A SLAP tear, also known as a superior labral tear, is when part of the shoulder joint known as the labrum is torn. The shoulder is similar to the hip as they are both ball and socket joints, but the shoulder joint is very shallow, so it is unstable. The labrum helps make the shoulder more stable by forming a cup that the end of the humerus can move around in.
How do SLAP Tears Occur?
A SLAP tear commonly occurs from lifting heavy objects, falling onto an outstretched hand, or large amounts of a repetitive overhead action, such as throwing a football.
The part of the labrum where a superior labral tear occurs has very few blood vessels, so it is more prone to injury and slower healing. Other parts of the labrum have the ability to heal easier because there is more of a blood supply in the area.
Symptoms of a Superior Labral (SLAP) Tear
Symptoms of a SLAP tear include a painful ‘catching’ sensation when moving the shoulder, usually more-so with overhead movements such as throwing. A pain that is deep within the shoulder or in the back of the shoulder joint is often commonly reported.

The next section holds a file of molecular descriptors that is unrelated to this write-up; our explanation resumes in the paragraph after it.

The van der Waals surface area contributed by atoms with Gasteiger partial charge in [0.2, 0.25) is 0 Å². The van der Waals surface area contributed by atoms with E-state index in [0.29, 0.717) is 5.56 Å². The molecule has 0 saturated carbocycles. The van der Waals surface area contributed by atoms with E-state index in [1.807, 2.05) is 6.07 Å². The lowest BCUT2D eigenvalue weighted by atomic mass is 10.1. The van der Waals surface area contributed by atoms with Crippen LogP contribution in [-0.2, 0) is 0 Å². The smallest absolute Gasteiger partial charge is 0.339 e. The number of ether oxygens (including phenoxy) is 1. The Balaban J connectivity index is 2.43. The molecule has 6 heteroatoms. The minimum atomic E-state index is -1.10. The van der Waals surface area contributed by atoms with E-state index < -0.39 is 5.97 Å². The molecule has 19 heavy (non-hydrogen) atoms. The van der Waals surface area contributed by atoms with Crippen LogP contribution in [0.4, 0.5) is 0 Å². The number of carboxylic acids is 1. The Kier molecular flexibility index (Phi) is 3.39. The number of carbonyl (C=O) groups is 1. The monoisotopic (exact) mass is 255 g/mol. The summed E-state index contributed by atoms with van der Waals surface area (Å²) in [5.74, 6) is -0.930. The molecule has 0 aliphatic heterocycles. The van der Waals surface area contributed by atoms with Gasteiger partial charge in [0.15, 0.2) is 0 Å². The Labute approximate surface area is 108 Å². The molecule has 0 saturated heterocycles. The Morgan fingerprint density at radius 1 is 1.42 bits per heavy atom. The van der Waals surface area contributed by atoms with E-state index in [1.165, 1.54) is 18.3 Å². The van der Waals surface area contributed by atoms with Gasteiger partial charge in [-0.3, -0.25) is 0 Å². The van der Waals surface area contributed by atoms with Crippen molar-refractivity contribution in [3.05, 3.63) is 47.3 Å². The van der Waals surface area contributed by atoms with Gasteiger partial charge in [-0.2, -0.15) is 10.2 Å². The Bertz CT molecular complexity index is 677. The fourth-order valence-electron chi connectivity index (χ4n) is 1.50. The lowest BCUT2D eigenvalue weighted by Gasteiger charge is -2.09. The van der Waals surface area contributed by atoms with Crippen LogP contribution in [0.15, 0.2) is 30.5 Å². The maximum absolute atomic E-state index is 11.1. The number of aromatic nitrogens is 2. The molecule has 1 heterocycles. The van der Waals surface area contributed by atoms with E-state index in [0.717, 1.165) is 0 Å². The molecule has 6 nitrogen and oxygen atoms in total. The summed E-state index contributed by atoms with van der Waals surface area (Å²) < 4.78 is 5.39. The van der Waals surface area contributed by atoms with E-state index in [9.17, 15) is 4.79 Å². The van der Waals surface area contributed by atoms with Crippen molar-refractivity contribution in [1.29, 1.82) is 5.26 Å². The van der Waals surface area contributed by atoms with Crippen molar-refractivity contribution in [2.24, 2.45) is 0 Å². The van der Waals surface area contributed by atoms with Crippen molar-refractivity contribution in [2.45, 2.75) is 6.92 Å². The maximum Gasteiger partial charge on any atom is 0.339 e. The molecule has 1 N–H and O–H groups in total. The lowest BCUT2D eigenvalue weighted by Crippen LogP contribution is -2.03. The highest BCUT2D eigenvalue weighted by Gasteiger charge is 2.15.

Diagnosing a SLAP Tear
A regular shoulder physical examination will include the tests needed to be performed to detect for a superior labrum tear. A doctor will usually ask specific questions to help indentify symptoms associated with a SLAP tear.
SLAP tears may not show up well on a MRI scan so diagnosing a SLAP tear may prove a little difficult. Injecting contrast into the scan can help display the tear better with a MRI scan. A SLAP tear may not be diagnosed until it is time for surgery.